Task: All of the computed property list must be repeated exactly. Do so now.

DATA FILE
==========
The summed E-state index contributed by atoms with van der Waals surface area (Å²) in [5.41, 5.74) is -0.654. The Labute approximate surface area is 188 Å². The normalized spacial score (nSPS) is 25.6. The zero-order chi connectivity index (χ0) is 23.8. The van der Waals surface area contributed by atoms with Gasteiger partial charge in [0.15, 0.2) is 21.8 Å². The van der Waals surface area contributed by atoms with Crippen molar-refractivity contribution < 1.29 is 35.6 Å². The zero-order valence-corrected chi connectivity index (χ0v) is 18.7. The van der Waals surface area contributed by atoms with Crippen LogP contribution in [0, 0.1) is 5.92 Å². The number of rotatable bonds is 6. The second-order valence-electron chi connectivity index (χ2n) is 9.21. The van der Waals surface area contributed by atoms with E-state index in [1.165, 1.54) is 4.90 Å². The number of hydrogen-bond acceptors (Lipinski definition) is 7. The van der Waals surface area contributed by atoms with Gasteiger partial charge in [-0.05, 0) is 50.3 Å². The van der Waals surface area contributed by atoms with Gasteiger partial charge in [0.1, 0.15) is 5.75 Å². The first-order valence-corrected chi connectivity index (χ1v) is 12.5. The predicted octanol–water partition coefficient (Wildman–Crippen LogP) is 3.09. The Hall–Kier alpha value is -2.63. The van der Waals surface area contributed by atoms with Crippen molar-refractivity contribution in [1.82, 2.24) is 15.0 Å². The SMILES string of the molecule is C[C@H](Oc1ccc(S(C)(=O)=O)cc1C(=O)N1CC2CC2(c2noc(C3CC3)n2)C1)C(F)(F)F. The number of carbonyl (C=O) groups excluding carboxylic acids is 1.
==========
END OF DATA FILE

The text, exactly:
The summed E-state index contributed by atoms with van der Waals surface area (Å²) in [5.41, 5.74) is -0.654. The Labute approximate surface area is 188 Å². The normalized spacial score (nSPS) is 25.6. The zero-order chi connectivity index (χ0) is 23.8. The van der Waals surface area contributed by atoms with Gasteiger partial charge in [0.15, 0.2) is 21.8 Å². The van der Waals surface area contributed by atoms with Crippen molar-refractivity contribution < 1.29 is 35.6 Å². The zero-order valence-corrected chi connectivity index (χ0v) is 18.7. The van der Waals surface area contributed by atoms with Crippen LogP contribution in [0, 0.1) is 5.92 Å². The number of rotatable bonds is 6. The second-order valence-electron chi connectivity index (χ2n) is 9.21. The van der Waals surface area contributed by atoms with E-state index in [1.165, 1.54) is 4.90 Å². The number of hydrogen-bond acceptors (Lipinski definition) is 7. The van der Waals surface area contributed by atoms with Gasteiger partial charge in [-0.05, 0) is 50.3 Å². The van der Waals surface area contributed by atoms with Gasteiger partial charge in [0.1, 0.15) is 5.75 Å². The first-order valence-corrected chi connectivity index (χ1v) is 12.5. The predicted octanol–water partition coefficient (Wildman–Crippen LogP) is 3.09. The Hall–Kier alpha value is -2.63. The van der Waals surface area contributed by atoms with Crippen molar-refractivity contribution in [1.82, 2.24) is 15.0 Å². The SMILES string of the molecule is C[C@H](Oc1ccc(S(C)(=O)=O)cc1C(=O)N1CC2CC2(c2noc(C3CC3)n2)C1)C(F)(F)F. The number of carbonyl (C=O) groups excluding carboxylic acids is 1.